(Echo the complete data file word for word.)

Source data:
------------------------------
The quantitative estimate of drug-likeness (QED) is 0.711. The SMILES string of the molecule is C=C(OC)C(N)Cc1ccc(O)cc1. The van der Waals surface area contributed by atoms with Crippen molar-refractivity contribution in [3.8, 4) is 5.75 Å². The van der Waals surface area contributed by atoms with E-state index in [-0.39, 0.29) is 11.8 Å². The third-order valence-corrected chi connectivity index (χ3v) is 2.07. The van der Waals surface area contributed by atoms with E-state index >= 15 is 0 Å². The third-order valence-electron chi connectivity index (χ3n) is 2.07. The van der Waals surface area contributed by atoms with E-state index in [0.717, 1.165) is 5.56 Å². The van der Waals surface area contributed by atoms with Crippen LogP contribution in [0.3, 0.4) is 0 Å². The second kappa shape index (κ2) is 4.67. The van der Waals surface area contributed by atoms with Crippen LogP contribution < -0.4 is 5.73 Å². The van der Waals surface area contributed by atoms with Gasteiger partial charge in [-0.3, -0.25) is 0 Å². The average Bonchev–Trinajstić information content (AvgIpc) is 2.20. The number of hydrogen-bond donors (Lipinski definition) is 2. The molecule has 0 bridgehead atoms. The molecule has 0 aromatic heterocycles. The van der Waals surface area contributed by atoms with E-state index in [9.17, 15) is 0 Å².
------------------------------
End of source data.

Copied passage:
The quantitative estimate of drug-likeness (QED) is 0.711. The SMILES string of the molecule is C=C(OC)C(N)Cc1ccc(O)cc1. The van der Waals surface area contributed by atoms with Crippen molar-refractivity contribution in [3.8, 4) is 5.75 Å². The van der Waals surface area contributed by atoms with E-state index in [-0.39, 0.29) is 11.8 Å². The third-order valence-corrected chi connectivity index (χ3v) is 2.07. The van der Waals surface area contributed by atoms with E-state index >= 15 is 0 Å². The third-order valence-electron chi connectivity index (χ3n) is 2.07. The van der Waals surface area contributed by atoms with E-state index in [0.717, 1.165) is 5.56 Å². The van der Waals surface area contributed by atoms with Crippen LogP contribution in [0.3, 0.4) is 0 Å². The second kappa shape index (κ2) is 4.67. The van der Waals surface area contributed by atoms with Crippen LogP contribution < -0.4 is 5.73 Å². The van der Waals surface area contributed by atoms with Gasteiger partial charge in [-0.3, -0.25) is 0 Å². The average Bonchev–Trinajstić information content (AvgIpc) is 2.20. The number of hydrogen-bond donors (Lipinski definition) is 2. The molecule has 0 bridgehead atoms. The molecule has 0 aromatic heterocycles. The van der Waals surface area contributed by atoms with E-state index in [9.17, 15) is 0 Å².